Allen, great ideas for the future. Who knows how long - it's been almost a year now with this injury!!! (Danged computers) The miter saw sounds cool, I've written them for more info. Interesting clamps too. I have several corner clamps but really like the combination miter box/corner clamp. And yeah, I'm careful. I'm kinda attached to my fingers and wanna keep it that way (pun intended).

                      Cheeky monkey - thanks too. But biscuits for 5/8's inch moulding? I'm good at fine work but not that good! Gotcha on the trick on letting the blade spin to a halt before lifting it. The tape sounds like a good idea. May be easier than switching that jig back and forth!

                      And finally Wayne. I like finishing the cut with the hand saw too. My son doesn't and can cut the returns with the CMS and that jig. Thank you for turning my brain back on: hemlock/oil. Duh. Worked like a charm. I'll give the green tape a try too.

                      Coping all of the inside corners on this job is basically a no-go (my stupid elbow). I've only had two corners that are bad enough to justify it and have done those over a couple of days. When you talk about the screw as a stop, which part of the moulding are you going thru?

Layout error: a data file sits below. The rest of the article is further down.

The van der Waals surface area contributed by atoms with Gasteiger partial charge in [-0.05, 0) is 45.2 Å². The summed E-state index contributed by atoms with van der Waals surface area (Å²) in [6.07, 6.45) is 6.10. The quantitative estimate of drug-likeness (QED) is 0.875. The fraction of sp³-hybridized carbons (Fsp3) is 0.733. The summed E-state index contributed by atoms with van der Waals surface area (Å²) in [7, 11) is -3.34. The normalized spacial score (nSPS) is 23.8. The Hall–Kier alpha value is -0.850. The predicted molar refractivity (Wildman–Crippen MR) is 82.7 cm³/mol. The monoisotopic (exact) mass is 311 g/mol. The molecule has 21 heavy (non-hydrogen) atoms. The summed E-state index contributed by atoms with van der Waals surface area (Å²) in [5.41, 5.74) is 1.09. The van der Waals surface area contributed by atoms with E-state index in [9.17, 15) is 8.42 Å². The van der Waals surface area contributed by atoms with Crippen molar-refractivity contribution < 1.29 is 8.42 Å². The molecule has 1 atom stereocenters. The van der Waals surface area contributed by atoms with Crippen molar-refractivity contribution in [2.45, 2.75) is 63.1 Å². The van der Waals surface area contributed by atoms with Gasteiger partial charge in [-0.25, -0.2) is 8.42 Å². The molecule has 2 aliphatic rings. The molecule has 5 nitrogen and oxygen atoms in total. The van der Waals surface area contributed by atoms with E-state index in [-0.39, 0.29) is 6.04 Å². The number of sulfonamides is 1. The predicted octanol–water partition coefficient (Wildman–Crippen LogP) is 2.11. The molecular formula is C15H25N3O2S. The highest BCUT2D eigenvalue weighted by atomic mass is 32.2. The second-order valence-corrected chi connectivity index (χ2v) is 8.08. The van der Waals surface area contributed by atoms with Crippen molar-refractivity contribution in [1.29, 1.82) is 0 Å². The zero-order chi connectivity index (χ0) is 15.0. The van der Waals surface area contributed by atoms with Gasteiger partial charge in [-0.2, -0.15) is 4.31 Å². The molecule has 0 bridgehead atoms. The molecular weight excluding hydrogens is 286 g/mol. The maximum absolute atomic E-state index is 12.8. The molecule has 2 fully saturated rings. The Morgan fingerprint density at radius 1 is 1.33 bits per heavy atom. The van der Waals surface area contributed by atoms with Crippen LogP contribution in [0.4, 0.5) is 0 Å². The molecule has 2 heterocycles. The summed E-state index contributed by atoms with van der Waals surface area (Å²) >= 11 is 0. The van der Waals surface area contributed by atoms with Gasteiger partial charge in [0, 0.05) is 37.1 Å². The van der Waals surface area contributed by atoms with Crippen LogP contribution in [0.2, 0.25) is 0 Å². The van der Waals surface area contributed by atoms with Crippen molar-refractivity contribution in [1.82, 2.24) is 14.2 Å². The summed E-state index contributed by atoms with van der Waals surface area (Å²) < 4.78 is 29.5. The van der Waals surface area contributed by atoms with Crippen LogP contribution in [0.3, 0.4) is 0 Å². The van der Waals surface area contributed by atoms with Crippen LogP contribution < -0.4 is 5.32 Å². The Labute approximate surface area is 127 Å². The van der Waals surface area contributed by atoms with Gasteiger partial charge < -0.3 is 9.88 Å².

Thanks again for all your help.

                      Comment


                      • #12
                        Tendonitis in the left wrist from doing everything left-handed! Actually I am left-handed but usually only write (paint) and eat with that hand. I can do rough cuts with the left hand but have to fine tune with the right. Oh yeah, I can chisel and use a Dremel with either hand.

                        How in the heck do you think I got the CMS? I even have the Irwin saw on Mag's webpage!

                        Comment


                        • #13
                          Actually the screw does not go through the baseboard it goes behind the baseboard to hold the bottom out so that it stays 90 to the floor when the coped end of the next board butts into it. I find most drywall is not finished close enough to the floor to support the baseboard so the screw acts as that support in the corner where the joint is

                          Comment


                          • #14
                            Got it. Good tip.

                            Wanna see some results?
                            Attached Files

                            Comment


                            • #15
                              Looks good, lgd! Sorry to hear about the tendonitis and such. Looks like you're able to work around the problems pretty well.
                              I put it all back together better than before. There\'s lots of leftover parts.

                              Comment

                              Working...
                              X